Bonjour à toutes et à tous!

Humble Beginnings: A History of Crepes

Crêpes originated in Brittany, the northwest region of France. Their history can be traced back to the 13th century, a time when buckwheat, a nutritious, hardy grain, was introduced to the region. Brittany’s cool, rainy climate was perfect for growing the grain. Soon, the first galettes or buckwheat pancakes were born. These were not the sweet light pancakes that we know today but rather hearty, savory versions filled with whatever ingredients were on hand.

As time went on, white flour became more accessible, and the sweet, lighter version we adore started to emerge. These delicate pancakes quickly gained popularity across France, becoming a beloved part of French culinary tradition.

Crêpes Today: A Staple of French Life

In contemporary France, crêpes are more than just food; they are a cultural icon. Enjoyed as both a casual snack and a meal, they perfectly encapsulate the French philosophy of finding joy in the simplicity of good food. Whether it’s a quick breakfast, a leisurely brunch, or a dessert, crêpes are versatile and beloved by all ages.

The Charm of Parisian Crêpe Vendors

Strolling through the streets of Paris, one is never too far from the irresistible aroma of crêpes being made. These street vendors, often found in picturesque corners of the city or bustling tourist spots like Montmartre or along the Seine, are a quintessential part of the Parisian experience. With their sizzling hot plates, they skillfully swirl the batter, creating perfect, golden treats, often filled with delectable choices like Nutella, sugar and lemon, or ham and cheese.

These street-side crêperies are not just about the food; they are a testament to the French way of life, where good food, simplicity, and tradition blend seamlessly. They offer a moment of delight in the busy lives of Parisians and a tasty adventure for tourists.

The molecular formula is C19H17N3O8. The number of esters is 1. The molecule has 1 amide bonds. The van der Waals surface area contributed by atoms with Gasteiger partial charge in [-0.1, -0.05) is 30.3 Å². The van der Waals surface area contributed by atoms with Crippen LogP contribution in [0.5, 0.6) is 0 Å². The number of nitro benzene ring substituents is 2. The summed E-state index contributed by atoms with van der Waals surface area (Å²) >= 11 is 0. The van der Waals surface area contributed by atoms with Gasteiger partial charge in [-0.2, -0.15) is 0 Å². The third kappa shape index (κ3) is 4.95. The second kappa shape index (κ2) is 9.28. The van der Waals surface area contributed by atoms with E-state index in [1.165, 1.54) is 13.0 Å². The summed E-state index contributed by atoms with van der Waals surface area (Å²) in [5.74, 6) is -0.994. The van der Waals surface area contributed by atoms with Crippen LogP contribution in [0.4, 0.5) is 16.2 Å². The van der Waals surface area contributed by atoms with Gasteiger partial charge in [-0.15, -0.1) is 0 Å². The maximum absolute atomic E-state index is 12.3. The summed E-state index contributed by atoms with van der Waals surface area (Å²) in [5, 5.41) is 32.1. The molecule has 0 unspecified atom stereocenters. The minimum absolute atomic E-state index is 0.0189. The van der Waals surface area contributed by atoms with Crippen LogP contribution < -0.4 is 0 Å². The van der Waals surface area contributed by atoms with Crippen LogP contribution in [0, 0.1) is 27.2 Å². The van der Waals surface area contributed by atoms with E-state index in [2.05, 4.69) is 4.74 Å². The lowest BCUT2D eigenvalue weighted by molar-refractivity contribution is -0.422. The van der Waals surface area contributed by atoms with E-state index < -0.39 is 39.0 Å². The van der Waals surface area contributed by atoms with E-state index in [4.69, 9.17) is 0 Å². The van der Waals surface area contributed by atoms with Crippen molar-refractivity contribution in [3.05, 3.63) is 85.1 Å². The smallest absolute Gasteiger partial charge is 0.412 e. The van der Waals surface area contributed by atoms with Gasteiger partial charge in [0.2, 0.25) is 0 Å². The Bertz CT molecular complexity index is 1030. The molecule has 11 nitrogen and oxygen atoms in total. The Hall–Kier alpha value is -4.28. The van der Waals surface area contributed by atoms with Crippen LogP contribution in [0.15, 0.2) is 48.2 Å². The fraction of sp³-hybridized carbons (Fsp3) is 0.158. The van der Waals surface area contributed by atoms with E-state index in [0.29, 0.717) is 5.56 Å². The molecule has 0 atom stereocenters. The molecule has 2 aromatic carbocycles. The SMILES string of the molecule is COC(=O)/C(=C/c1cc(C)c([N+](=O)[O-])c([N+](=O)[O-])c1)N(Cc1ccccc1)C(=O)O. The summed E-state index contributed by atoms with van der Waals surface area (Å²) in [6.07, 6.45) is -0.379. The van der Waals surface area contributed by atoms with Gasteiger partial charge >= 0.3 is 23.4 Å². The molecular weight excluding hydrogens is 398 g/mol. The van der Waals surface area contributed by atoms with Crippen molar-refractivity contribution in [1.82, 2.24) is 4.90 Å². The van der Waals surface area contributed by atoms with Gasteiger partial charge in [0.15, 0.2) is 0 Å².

Crêpes in Daily French Life<

In French homes, making crêpes is often a family affair, especially on Chandeleur (Candlemas), a day celebrated on February 2nd, where the tradition is to eat crêpes. Their versatility means they can be adapted to any meal – garnished with savory fillings for lunch or sweet toppings for dessert. The simplicity of their ingredients – flour, eggs, milk – makes them accessible to everyone, a true democratization of gastronomy.

The Joy of Crêpes

Crêpes are not just a culinary delight but a symbol of French culture – a blend of history, simplicity, and the joy of sharing. They remind us that sometimes the simplest things can bring the most pleasure. So, whether you’re savoring a crêpe from a street vendor in Paris or flipping one in your kitchen, remember to enjoy the experience, for, as we say in France, “La vie est belle, surtout avec des crêpes!” (Life is beautiful, especially with crêpes!)

A bientôt! Et bonne cuisine!


Prep Time 10 minutes
Cook Time 30 minutes
Chill and rest time 30 minutes
Total Time 1 hour 10 minutes
Course Breakfast, Dessert, Main Course
Cuisine French


  • Crêpe pan seasoned


  • 1 ¼ cup all-purpose flour
  • ¼ tsp salt
  • 1 tsp sugar
  • 3 large eggs
  • 2 cups milk
  • 2 tbsp unsalted butter melted


Prepare the batter

  • Sift the flour, salt, and sugar in a large bowl.
  • In a second bowl, beat the eggs with a wire whisk until well blended.
  • Add the milk and 2 tablespoons of melted butter to the eggs. Stir to blend well.
  • Slowly pour the liquid into the dry ingredients. Stir until smooth.
  • Cover and let rest in the refrigerator for at last 30 minutes.

Cook the crêpes

  • Heat the crêpe pan over medium-low heat for 2 minutes. Brush the pan with a bit of melted butter or grape seed oil.
  • Lower heat to low and allow oil to warm on pan for 1 minute.
  • Increase heat to medium and pour 2 tablespoons of batter on the pan. Quickly tilt and turn the pan so that the batter evenly covers the bottom of the pan.
  • Cook untouched until the edges begin to brown, about 1 to 1 ½ minutes.
  • Use a spatula to flip the crêpe and cook and additional minute or so.
  • Transfer to a wire rack and repeat the above steps until you have made all the crêpes.


  • Fold each crêpe in half, and then into quarters.
  • Arrange 2 to 3 crêpes on a plate. Dust with confectioners' sugar. Sprinkle with fresh berries and a bit of lemon zest.


Cooking Notes
While it’s ideal to let the batter rest in the frigo, it’s not essential. If you are pressed for time, skip this step.
Every stove is different. Use your first crêpe as a test and adjust the temperature up or down as needed.
Here, we are serving the crêpes with a simple fruit garnish. Crêpes are infinitely versatile, so go wild. Fill them with sweet or savory fillings. Or, leave them plain, drizzle with chocolate sauce and a dollop of vanilla ice cream.